You know the definition of “hardcore” in the endurance racing world has changed when No. 10 on the list is a comparatively “easy” marathon run, completed by some of the slower contenders, in five and a half hours — this following a 112-mile bike ride and 2.4-mile swim in choppy ocean waters. But consider the extreme competition on this list. In one race, you may find yourself hauling 32 pounds of pennies through a cold, rainy Vermont backwoods at 4 a.m. while memorizing Greek text. In another, you’ll run two marathons each day for 50 consecutive days, around the same course, over and over and over again. Given the choice, I’ll gladly pick the Ironman World Championship winding through scenic Kailua-Kona, Hawaii any day.
10. Ironman World Championship
Easily the best-known endurance race on the list, each year more than 50,000 triathletes compete in qualifying races throughout the world to earn one of 1,800 spots — for the pleasure of swimming, biking and running nearly 140 miles in 17 hours in Hawaii. Covering such ground in paradise is little solace, considering that the ocean waves and dark, crowded open water can make two miles feel like 20, and running over lava-covered terrain after already cycling 112 miles in 95-degree heat and 60 mph headwinds isn’t quite like sipping umbrella drinks on the beach. Even so, of the nearly 1,850 starters in 2010, more than 1,770 finished. As you shall see, those are still pretty good odds.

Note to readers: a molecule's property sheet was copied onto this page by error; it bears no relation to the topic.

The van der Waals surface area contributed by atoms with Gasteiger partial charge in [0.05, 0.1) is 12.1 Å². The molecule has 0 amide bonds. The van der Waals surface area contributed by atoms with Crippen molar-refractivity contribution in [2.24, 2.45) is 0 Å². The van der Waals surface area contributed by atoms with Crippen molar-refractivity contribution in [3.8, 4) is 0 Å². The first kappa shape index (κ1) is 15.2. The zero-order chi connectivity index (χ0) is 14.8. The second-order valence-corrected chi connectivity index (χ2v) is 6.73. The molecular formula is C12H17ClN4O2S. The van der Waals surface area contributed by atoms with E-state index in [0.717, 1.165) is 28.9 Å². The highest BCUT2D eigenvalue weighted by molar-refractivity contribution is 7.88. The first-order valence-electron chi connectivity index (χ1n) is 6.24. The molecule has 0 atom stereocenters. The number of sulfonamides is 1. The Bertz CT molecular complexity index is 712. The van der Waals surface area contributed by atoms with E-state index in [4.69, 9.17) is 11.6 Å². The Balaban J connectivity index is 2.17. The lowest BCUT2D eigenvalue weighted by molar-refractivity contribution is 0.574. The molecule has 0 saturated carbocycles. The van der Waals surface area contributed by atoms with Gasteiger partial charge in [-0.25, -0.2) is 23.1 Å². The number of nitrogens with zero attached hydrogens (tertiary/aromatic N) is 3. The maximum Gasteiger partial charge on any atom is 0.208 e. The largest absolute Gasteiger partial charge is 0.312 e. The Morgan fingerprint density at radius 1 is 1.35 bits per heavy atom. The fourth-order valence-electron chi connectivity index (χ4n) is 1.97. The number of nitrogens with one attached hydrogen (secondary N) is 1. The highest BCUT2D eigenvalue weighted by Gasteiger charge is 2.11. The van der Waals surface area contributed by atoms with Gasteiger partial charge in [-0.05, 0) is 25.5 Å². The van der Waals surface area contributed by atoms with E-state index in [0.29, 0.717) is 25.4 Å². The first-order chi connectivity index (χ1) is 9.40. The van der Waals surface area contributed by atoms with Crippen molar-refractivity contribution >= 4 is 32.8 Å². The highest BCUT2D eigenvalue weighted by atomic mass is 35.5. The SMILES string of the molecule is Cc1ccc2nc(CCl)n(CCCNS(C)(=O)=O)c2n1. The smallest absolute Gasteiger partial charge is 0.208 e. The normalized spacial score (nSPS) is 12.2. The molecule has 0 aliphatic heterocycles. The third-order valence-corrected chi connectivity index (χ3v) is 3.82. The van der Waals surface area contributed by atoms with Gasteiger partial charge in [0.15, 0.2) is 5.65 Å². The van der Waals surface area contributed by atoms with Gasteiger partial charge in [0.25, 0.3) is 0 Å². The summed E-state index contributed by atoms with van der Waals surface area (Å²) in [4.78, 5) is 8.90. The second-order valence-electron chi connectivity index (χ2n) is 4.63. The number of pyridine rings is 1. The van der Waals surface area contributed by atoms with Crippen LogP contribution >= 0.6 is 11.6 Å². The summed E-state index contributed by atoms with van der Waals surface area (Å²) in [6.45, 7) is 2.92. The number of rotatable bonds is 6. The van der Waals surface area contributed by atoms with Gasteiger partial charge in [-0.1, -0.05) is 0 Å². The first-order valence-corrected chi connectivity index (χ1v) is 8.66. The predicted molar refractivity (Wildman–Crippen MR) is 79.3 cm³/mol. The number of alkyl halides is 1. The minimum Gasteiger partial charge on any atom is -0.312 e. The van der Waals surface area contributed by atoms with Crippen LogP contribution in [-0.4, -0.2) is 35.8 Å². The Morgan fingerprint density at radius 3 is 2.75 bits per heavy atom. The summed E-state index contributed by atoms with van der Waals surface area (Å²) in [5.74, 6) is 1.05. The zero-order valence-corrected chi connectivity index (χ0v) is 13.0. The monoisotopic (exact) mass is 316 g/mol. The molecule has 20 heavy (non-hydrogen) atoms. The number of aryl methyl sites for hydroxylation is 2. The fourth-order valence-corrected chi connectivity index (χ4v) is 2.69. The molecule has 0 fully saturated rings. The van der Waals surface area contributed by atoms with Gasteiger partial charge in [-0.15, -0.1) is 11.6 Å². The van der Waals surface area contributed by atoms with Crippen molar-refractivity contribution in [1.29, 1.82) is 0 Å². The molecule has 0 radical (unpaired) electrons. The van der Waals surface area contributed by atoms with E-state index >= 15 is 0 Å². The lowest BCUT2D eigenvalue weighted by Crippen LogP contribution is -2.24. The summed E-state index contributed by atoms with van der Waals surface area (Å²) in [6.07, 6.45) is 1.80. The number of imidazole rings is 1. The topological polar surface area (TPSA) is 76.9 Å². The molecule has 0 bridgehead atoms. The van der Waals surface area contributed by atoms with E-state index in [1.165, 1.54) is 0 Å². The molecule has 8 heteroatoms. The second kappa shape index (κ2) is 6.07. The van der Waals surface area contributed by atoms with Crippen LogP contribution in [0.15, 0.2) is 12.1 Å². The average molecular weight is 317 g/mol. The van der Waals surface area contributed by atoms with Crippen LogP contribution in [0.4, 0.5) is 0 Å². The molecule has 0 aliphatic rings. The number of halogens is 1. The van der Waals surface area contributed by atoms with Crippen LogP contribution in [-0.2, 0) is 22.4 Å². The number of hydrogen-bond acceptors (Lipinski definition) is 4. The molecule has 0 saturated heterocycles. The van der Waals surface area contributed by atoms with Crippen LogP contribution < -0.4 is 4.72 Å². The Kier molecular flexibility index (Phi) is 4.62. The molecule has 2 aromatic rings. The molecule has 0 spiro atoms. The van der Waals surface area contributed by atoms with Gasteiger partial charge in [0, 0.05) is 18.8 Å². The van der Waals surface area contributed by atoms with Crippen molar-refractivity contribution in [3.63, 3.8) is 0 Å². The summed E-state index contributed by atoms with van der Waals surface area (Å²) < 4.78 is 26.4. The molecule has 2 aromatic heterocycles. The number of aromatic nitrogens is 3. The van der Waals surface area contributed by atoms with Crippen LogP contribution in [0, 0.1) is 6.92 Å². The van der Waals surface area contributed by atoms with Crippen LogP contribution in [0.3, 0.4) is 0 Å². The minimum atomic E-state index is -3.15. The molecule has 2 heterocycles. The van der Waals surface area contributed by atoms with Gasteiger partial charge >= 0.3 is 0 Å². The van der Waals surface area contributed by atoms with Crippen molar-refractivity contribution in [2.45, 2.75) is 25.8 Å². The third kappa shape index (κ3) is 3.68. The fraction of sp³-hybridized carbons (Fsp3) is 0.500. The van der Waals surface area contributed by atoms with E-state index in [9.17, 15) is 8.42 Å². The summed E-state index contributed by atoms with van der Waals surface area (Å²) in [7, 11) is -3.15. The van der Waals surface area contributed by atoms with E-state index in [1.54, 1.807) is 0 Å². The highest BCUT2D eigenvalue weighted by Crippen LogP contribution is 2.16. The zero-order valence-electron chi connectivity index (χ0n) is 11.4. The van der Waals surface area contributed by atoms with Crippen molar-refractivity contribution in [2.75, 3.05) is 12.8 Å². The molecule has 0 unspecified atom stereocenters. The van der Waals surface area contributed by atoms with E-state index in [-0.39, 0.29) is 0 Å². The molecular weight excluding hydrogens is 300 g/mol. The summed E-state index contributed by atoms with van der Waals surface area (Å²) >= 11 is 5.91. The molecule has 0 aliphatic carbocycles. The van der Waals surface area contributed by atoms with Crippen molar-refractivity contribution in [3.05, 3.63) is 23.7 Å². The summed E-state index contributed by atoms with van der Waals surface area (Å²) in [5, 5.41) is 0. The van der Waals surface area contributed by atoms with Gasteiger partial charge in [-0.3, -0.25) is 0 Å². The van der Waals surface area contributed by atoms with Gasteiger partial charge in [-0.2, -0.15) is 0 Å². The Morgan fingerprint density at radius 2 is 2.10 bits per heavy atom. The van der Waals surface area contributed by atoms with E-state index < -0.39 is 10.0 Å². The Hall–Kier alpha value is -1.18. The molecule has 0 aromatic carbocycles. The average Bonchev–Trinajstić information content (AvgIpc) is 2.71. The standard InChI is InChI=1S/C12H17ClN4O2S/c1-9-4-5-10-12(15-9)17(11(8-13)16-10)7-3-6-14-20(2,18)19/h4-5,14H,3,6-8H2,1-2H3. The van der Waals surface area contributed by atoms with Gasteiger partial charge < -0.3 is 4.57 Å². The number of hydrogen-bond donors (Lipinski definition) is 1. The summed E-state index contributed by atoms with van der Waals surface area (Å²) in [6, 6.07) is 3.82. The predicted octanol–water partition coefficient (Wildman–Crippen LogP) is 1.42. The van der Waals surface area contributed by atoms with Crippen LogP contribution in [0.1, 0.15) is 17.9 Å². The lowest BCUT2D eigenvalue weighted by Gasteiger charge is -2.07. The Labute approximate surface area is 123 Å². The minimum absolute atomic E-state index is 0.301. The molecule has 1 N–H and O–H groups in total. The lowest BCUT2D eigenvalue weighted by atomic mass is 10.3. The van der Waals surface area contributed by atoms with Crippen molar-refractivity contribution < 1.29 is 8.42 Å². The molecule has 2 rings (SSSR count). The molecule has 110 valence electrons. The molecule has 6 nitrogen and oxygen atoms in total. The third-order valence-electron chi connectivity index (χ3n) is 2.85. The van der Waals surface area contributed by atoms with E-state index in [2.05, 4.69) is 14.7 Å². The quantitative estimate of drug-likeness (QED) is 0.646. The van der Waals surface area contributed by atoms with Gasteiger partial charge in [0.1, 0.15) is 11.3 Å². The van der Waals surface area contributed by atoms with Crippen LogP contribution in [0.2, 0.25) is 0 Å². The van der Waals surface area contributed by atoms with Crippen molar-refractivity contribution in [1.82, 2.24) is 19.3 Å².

9. Primal Quest
After a two-year hiatus, Primal Quest is returning in 2012, although as of July 2011, the location was TBA (there was a vague reference on the official site to “western United States.”) There’s no stopping an event billed as the “World’s Toughest Human Endurance Race.” True to form, previous races have included more than 400 miles through the rugged Sierras, and more than 600 miles over the desolate Badlands and remote Black Hills. What makes the race so challenging is that, to really be a competitor, you need to be good — or at least decent — at a lot of different, scary-to-the-average-person activities. At some point during the course of five or 10 days (depending on how adept you are), you’ll climb mountains, navigate whitewater rapids, bike over mountainous terrain, kayak and trek on little to no sleep, all while foregoing GPS for an old-fashioned map and compass. The good news is you’ll have others to share in these fun times; participants compete in coed groups of four.
8. The Grand Slam of Ultrarunning
For many Americans, when one thinks, “Grand Slam,” baseball or the Denny’s menu comes to mind. But not for the 70,000 runners annually who take on ultras — those races longer than the marathon distance of 26.2188 miles. The “Slam” in this ultra-sport boils down to completing, in one year, four of the oldest, stateside 100 mile-trail runs: the Western States 100, Leadville Trail 100, Vermont 100 and Wasatch Front 100. The first of the four listed takes place in California and follows the same trails used by 19th century gold miners. The terrain is so inhospitable — climbing more than 18,000 feet — that it’s usually only accessible by horseback or helicopter. Humans have to navigate it in 30 hours. For Vermont, runners are up against a 30-hour cut-off on back roads climbing and descending some 14,000 feet and July temps well into the 80s. “The Race Across the Sky,” as Leadville is known, takes place in August in the Rockies and also boasts a 30-hour cut-off, while the Wasatch Front in the mountains of Utah gives runners an extra six hours to climb 5,000 feet in nine miles and survive, in one day, snow on passes and temperatures over 100 degrees. Since 1986, 209 eccentrics … er … runners, have completed the Grand Slam of Ultrarunning — some have done so six times.
7. Furnace Creek 508